The GHG Measurement Guidelines are intended to be applied worldwide, for all climate types and reservoir conditions, and for freshwater reservoirs of all types and purposes. As part of the UNESCO/IHA GHG Research Project, the GHG Measurement Guidelines are intended for assessing GHG emissions in a sample of representative sites throughout the world. Data from this initiative will help improve predictive capacity.

The GHG Measurement Guidelines are not meant as a general method for routine assessment and monitoring in existing and future reservoirs. Rather, they propose a standard method to allow easier comparison and transfer of detailed field data collected from comprehensive research studies on reservoirs and watersheds, looking at all the underlying processes and their relative significance. So the Project’s ultimate goal is to develop predictive modelling tools that can replace the intensive monitoring described in such data. These modelling tools would apply to reservoirs in general, and would thus remove the need to perform the evaluations proposed in this version of the Guidelines.

The present version was developed to provide the standards for assessing net GHG emissions in a representative set of reservoirs. At the end of this measurement programme, the available data may justify a two-tier approach to assessment in the future: [1] assessments of key parameters to check whether there are likely to be significant emissions; [2] if necessary, more intensive monitoring to quantify the net GHG emissions.

This tiered approach makes the GHG Measurement Guidelines relevant in assessing emission estimates for several different uses including carbon trading mechanisms; developing national GHG inventories; complying with national environmental requirements; assessing the GHG status of new reservoir sites and of existing unmonitored reservoirs; planning mitigation; and carrying out scientific research.

The GHG Measurement Guidelines are being developed as a ‘living document’. As further experience is gained and uncertainties are reduced, they will be updated with new information.

The way forward

The project is pioneering a first step towards standardising equipment and procedures to accurately evaluate the net GHG impact of freshwater reservoirs. The protocol describes the required standard procedures, evolved through a consensus-based approach, that are now ready to be applied in a range of reservoirs to help get representative, comparable and transferable data that will allow scientifically sound evaluation of the GHG footprint of these reservoirs.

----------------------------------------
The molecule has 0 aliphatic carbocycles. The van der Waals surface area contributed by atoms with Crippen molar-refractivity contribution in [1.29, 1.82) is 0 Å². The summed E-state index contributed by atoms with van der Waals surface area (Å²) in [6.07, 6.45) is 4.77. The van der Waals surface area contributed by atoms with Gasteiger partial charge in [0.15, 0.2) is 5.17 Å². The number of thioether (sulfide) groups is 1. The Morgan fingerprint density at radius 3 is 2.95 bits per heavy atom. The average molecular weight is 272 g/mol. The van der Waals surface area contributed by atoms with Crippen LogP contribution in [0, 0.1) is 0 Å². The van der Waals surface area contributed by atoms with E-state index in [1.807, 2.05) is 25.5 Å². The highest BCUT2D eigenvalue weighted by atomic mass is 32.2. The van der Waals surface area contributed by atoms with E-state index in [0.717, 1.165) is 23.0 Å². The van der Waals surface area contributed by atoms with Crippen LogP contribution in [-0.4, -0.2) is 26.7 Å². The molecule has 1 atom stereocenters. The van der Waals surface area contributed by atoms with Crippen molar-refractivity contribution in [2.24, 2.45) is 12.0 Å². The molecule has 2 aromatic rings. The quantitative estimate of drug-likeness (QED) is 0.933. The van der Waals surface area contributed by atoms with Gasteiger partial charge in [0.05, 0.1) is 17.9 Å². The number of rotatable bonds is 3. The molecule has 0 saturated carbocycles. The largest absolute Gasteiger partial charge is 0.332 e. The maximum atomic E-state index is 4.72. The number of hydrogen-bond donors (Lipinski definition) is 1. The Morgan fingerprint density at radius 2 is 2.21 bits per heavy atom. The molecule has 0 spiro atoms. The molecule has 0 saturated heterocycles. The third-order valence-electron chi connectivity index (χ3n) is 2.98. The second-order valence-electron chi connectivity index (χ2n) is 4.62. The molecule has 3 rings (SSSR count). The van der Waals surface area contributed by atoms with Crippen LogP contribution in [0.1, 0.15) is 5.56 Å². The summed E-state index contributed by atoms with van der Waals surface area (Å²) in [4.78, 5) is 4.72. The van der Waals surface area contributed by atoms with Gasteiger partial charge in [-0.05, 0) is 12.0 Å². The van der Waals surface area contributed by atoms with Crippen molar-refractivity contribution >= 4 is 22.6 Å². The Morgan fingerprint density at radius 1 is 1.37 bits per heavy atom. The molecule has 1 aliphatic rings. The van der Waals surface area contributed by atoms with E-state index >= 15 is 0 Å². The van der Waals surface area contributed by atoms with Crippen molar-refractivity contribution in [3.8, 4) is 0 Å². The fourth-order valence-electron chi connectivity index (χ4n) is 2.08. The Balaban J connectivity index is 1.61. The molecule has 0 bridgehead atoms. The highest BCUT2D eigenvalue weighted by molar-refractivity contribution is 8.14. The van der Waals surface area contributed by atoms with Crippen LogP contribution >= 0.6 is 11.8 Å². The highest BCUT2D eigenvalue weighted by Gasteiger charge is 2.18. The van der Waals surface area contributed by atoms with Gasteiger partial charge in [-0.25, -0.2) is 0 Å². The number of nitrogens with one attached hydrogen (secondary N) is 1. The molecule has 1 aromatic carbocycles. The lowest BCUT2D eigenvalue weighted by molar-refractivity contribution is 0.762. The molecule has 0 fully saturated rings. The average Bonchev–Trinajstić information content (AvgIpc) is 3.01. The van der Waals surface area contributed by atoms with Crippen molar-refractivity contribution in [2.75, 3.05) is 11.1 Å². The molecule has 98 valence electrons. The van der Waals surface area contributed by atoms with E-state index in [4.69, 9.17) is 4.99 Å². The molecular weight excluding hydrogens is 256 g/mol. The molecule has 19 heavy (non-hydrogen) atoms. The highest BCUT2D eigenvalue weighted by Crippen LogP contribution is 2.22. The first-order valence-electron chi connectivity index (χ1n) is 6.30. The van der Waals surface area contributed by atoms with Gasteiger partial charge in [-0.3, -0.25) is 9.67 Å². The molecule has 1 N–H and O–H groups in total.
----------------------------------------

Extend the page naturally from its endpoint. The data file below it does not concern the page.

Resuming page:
The next steps include:

• Promotion of field measuring programmes in compliance with the proposed method;

• Capacity-building training programmes for taking such field measurements;

• Development of predictive modelling tools to assess the GHG status of unmonitored reservoirs and potential new reservoir sites;

• Development of guidance and assessment tools to mitigate GHG emissions at vulnerable sites.

As the project has progressed, the importance of a capacity-building training programme has been identified. Such training would ensure a proper understanding and application of the standard procedures developed under the Project. This, in turn, would provide enough data to allow the science to move forward and build the necessary predictive modelling capacity.

An essential next step is to develop adequate predictive modelling tools to assess the GHG status of unmonitored reservoirs and potential sites for new reservoirs. These tools, once validated, could provide the basis for developing appropriate guidance on national GHG inventories, and to quantify carbon offsets at the project level, without the need for specific field measurement programmes.

It is important to carry forward the UNESCO/IHA forum process, including workshops and peer-review evaluation. The process is costly in time, resources and money and those who take part mainly do so as volunteers. It makes a crucial contribution to reinforcing the strong, transparent, consistent approach that the Project needs.

Joel Avruch Goldenfum is a Professor at the IPH/UFRGS (Institute of Hydraulic Research of the Federal University of Rio Grande do Sul, Brazil), in leave of absence to work at IHA (International Hydropower Association), as Project Manager of the UNESCO/IHA Greenhouse Gas (GHG) Research. He receives a research grant from CNPq (Brazilian National Council for Scientific and Technological Development)

During the development of this research, the Project received sponsorship from CTGPC (China Three Gorges Corporation), edf (Electricité de France), HEA (hydro-equipment-association), IAI (International Aluminium Institute), SN Power, Statkraft and the World Bank